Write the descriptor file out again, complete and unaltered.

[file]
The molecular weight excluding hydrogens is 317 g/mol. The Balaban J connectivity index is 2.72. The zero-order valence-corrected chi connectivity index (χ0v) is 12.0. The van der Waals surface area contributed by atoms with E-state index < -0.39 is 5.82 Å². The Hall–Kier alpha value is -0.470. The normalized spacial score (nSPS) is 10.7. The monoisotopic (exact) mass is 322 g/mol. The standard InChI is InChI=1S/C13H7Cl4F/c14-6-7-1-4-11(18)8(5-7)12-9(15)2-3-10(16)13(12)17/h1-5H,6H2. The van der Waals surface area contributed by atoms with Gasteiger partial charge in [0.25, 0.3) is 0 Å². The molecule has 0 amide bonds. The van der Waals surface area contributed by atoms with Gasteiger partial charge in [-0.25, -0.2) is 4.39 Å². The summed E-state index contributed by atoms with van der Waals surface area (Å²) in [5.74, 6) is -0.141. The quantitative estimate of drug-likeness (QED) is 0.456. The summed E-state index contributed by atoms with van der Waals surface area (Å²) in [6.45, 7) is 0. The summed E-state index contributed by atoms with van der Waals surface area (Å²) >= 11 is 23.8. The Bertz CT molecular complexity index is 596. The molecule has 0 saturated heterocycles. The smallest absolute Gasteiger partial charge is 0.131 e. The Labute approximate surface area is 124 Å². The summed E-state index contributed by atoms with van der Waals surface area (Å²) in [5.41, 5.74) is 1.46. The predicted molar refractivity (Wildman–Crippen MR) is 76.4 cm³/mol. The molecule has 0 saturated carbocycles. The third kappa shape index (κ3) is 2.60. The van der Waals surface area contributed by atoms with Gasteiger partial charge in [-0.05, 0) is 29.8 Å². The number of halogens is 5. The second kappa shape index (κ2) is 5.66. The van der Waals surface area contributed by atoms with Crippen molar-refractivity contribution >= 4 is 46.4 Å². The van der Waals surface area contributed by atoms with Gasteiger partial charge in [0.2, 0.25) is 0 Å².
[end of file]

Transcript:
The molecular weight excluding hydrogens is 317 g/mol. The Balaban J connectivity index is 2.72. The zero-order valence-corrected chi connectivity index (χ0v) is 12.0. The van der Waals surface area contributed by atoms with E-state index < -0.39 is 5.82 Å². The Hall–Kier alpha value is -0.470. The normalized spacial score (nSPS) is 10.7. The monoisotopic (exact) mass is 322 g/mol. The standard InChI is InChI=1S/C13H7Cl4F/c14-6-7-1-4-11(18)8(5-7)12-9(15)2-3-10(16)13(12)17/h1-5H,6H2. The van der Waals surface area contributed by atoms with Gasteiger partial charge in [0.25, 0.3) is 0 Å². The molecule has 0 amide bonds. The van der Waals surface area contributed by atoms with Gasteiger partial charge in [-0.25, -0.2) is 4.39 Å². The summed E-state index contributed by atoms with van der Waals surface area (Å²) in [5.74, 6) is -0.141. The quantitative estimate of drug-likeness (QED) is 0.456. The summed E-state index contributed by atoms with van der Waals surface area (Å²) in [6.45, 7) is 0. The summed E-state index contributed by atoms with van der Waals surface area (Å²) >= 11 is 23.8. The Bertz CT molecular complexity index is 596. The molecule has 0 saturated heterocycles. The smallest absolute Gasteiger partial charge is 0.131 e. The Labute approximate surface area is 124 Å². The summed E-state index contributed by atoms with van der Waals surface area (Å²) in [5.41, 5.74) is 1.46. The predicted molar refractivity (Wildman–Crippen MR) is 76.4 cm³/mol. The molecule has 0 saturated carbocycles. The third kappa shape index (κ3) is 2.60. The van der Waals surface area contributed by atoms with Gasteiger partial charge in [-0.05, 0) is 29.8 Å². The number of halogens is 5. The second kappa shape index (κ2) is 5.66. The van der Waals surface area contributed by atoms with Crippen molar-refractivity contribution >= 4 is 46.4 Å². The van der Waals surface area contributed by atoms with Gasteiger partial charge in [0.2, 0.25) is 0 Å².